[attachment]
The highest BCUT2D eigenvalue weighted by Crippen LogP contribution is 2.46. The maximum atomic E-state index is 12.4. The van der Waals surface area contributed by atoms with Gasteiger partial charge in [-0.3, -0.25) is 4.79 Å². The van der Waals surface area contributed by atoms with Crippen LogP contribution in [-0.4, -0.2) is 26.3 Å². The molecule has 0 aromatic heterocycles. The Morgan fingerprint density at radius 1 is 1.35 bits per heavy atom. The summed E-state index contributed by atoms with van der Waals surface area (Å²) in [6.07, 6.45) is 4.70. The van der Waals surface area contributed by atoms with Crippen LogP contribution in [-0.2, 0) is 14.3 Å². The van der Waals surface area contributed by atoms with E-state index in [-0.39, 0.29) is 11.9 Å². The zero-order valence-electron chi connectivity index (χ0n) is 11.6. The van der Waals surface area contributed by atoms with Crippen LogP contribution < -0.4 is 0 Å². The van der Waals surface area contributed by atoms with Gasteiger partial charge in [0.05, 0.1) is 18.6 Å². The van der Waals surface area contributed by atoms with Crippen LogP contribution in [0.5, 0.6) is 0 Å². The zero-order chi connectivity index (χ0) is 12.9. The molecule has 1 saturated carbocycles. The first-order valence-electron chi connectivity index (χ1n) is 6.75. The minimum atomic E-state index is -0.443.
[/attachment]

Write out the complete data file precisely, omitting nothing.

The highest BCUT2D eigenvalue weighted by Crippen LogP contribution is 2.46. The maximum atomic E-state index is 12.4. The van der Waals surface area contributed by atoms with Gasteiger partial charge in [-0.3, -0.25) is 4.79 Å². The van der Waals surface area contributed by atoms with Crippen LogP contribution in [-0.4, -0.2) is 26.3 Å². The molecule has 0 aromatic heterocycles. The Morgan fingerprint density at radius 1 is 1.35 bits per heavy atom. The summed E-state index contributed by atoms with van der Waals surface area (Å²) in [6.07, 6.45) is 4.70. The van der Waals surface area contributed by atoms with Crippen LogP contribution in [-0.2, 0) is 14.3 Å². The van der Waals surface area contributed by atoms with E-state index in [-0.39, 0.29) is 11.9 Å². The zero-order valence-electron chi connectivity index (χ0n) is 11.6. The van der Waals surface area contributed by atoms with Crippen LogP contribution < -0.4 is 0 Å². The van der Waals surface area contributed by atoms with Gasteiger partial charge in [0.05, 0.1) is 18.6 Å². The van der Waals surface area contributed by atoms with Crippen LogP contribution in [0.5, 0.6) is 0 Å². The zero-order chi connectivity index (χ0) is 12.9. The molecule has 1 saturated carbocycles. The first-order valence-electron chi connectivity index (χ1n) is 6.75. The minimum atomic E-state index is -0.443.